End of an Era for Hydrogen at the PNGV

by James S. Cannon, President, Energy Futures, Inc.

The Partnership for a New Generation of Vehicles (PNGV), the much touted program to develop a “Car of the Future,” is entering a new and critical phase. After nearly four years of ramp-up, in 1997 the partners—six federal agencies and the Big Three auto makers—will pick the technologies and fuels they envision using in the PNGV car. The select few that make the cut in 1997 are likely to enjoy the most attention and money during the next phase of the PNGV program.

Launched with great fanfare at a 1993 White House ceremony, the PNGV aims to build a production prototype passenger sedan by 2004 capable of obtaining the equivalent of 80 miles per gallon, while showcasing advanced materials and propulsion technologies. Federal expenditures on the PNGV have totaled nearly $300 million each year, dwarfing the National Hydrogen Program budget. Moreover, federal costs have been matched by large contributions from the Big Three auto makers.

From day one, the PNGV drew attacks from some skeptics and critics who challenged both the goals and the structure of the program. Why, some argued, set a goal of 80 miles per gallon when many auto makers have already built concept cars achieving more than 100 miles per gallon? Others questioned a 10-year lead time to design only a prototype car, given the environmental and energy problems posed by continued use of conventional cars and fuels. Criticism reached a peak in July of 1996 when Daniel Sperling, Director of the California-based Institute of Transportation Studies, testified before a House Subcommittee and called the program “a poor investment.” Especially critical of the domination of the Big Three in the partnership, Dr. Sperling warned that one of the casualties of the PNGV structure, goals, and management could be hydrogen fuel cells, which might be passed over in favor of more conventional technologies and fuels.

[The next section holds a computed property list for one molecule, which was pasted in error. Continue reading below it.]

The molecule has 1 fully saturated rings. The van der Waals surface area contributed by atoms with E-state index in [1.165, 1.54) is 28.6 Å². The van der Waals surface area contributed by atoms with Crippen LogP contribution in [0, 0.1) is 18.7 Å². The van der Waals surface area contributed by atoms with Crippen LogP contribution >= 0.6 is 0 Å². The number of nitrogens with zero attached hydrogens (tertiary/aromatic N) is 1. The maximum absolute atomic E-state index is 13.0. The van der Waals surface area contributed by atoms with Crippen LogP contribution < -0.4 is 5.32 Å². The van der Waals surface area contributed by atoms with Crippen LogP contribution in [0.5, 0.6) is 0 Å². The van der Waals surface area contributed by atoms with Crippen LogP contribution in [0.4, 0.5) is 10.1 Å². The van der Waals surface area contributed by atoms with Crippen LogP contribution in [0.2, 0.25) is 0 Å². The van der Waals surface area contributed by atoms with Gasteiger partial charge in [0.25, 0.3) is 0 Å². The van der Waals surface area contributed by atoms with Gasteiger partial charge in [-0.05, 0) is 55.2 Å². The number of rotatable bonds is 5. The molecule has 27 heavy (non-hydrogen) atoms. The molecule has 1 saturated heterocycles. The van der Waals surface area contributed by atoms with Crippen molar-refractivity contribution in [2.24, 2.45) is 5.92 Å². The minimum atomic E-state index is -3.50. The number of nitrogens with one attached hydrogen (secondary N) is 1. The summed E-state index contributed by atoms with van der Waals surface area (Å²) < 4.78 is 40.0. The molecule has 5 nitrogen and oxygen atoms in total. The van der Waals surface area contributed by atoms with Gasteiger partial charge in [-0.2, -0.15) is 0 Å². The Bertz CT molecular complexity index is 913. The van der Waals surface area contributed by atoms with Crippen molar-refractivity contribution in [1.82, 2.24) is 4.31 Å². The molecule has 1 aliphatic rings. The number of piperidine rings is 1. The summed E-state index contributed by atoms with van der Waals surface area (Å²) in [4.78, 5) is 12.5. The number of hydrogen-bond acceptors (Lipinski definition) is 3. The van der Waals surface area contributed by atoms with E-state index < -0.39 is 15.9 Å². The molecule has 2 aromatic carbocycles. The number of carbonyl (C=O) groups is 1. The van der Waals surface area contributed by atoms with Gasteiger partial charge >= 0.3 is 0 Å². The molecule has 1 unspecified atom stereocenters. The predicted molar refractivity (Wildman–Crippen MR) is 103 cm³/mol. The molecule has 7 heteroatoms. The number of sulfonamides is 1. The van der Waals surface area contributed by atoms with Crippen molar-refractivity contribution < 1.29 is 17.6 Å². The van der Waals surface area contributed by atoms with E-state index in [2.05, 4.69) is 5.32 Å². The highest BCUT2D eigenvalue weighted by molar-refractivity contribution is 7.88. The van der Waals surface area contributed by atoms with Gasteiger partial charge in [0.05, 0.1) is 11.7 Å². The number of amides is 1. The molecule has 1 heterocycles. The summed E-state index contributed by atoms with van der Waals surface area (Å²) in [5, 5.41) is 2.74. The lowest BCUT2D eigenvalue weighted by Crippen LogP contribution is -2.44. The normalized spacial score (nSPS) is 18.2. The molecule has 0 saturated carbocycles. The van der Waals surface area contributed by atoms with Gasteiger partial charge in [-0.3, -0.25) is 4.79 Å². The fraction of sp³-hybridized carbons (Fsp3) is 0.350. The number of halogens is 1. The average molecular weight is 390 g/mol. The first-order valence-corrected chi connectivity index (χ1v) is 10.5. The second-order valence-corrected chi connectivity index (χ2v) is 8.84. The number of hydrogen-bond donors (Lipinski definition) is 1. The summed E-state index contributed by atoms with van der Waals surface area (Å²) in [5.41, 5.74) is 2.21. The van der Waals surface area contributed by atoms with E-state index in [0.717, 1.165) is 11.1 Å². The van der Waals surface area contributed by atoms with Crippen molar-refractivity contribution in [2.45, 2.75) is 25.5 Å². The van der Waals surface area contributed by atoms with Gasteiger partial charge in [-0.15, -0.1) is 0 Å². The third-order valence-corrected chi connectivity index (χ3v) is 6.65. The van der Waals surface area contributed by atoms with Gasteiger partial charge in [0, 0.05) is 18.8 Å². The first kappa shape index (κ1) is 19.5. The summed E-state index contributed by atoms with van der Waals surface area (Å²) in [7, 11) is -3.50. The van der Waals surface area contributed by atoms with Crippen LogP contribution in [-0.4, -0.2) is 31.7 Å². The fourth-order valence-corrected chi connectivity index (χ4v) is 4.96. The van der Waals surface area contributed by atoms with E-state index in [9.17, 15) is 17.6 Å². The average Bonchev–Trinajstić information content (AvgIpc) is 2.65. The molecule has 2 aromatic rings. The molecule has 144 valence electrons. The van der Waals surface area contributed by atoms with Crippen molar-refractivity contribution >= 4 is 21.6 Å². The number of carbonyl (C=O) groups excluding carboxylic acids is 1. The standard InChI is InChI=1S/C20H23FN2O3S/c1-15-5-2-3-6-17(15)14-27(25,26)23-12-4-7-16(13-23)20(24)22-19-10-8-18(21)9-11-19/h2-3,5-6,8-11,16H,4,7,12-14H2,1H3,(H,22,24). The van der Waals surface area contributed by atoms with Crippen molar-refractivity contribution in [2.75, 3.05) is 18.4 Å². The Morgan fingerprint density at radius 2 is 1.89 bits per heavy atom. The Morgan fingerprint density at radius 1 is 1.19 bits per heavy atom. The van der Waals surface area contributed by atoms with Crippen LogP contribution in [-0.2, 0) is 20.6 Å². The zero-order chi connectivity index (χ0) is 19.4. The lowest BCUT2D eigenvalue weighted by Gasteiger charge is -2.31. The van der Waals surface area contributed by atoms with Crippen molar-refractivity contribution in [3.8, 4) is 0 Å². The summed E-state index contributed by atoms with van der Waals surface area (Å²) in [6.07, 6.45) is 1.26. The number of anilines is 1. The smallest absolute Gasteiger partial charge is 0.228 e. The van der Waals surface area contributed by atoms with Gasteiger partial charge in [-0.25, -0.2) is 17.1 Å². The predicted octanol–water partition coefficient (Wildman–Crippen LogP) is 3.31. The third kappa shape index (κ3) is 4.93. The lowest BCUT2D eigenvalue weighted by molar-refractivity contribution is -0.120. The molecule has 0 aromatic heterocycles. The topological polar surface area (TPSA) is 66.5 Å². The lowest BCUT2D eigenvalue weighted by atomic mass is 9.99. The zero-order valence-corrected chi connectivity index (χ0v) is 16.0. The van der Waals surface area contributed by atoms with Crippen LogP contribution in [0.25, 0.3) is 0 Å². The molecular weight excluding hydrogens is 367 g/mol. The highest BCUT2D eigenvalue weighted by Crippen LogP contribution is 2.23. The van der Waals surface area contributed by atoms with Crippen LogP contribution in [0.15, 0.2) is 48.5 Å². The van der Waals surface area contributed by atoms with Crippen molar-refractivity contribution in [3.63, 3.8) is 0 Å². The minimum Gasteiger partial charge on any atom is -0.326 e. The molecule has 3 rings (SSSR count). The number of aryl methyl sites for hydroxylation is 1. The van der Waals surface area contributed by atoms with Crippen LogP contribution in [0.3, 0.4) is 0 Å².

In my view, the PNGV efforts to date have provided important benefits to the hydrogen community. The program, with its White House support, has helped to raise the visibility of the possible role of hydrogen in avoiding the pitfalls of continued dependence on conventional gasoline-powered automobiles. Feature articles about fuel cells in such widely circulated magazines as Business Week, Road & Track, and Popular Science might not have occurred without this exposure.

Early PNGV work also established a useful analytical framework within which to compare competing automotive technologies. The advantages of fuel cells have been clearly identified in this PNGV framework based on the interplay between vehicle weight, design, propulsion system, and fuel considerations.

Hydrogen project funding has not fared badly under the PNGV, either. According to Robert Chapman, Chairman of the PNGV Technical Committee, fuel cells have been capturing more than US$50 million a year. One positive result of all this work and money is that the major automotive manufacturers are gaining valuable experience and confidence in hydrogen-related technologies. Fuel cell projects now underway at each of the Big Three auto companies are tied to the PNGV initiative.

The PNGV has cast a flattering light on hydrogen, but future PNGV activities are not as promising. The front-running technology to win the 1997 popularity contest is not the fuel cell or any hydrogen technology, but rather a direct-injection diesel engine. Hydrogen’s star, therefore, is likely to fade and it is advisable for the hydrogen community to examine its priorities carefully.

Fortunately, the NHA’s Hydrogen Commercialization Plan has already set out a market entry strategy that focuses on other market entries besides the passenger car championed by the PNGV. The Plan calls for 100 hydrogen-powered buses to be in revenue service by 2005. The target market for hydrogen buses is 50 percent of new bus purchases by 2010, an ambitious but achievable goal for this promising hydrogen application.

Specialty vehicles, such as shuttles and neighborhood vehicles, are another attractive market entry for hydrogen now being pursued by companies operating outside of the PNGV. To pursue these and other new markets, the hydrogen community will have to adapt to new landscape at the PNGV and prepare to move forward without White House hoopla or the program’s big bucks.

©1997. All Rights Reserved. A Publication of the National Hydrogen Association.
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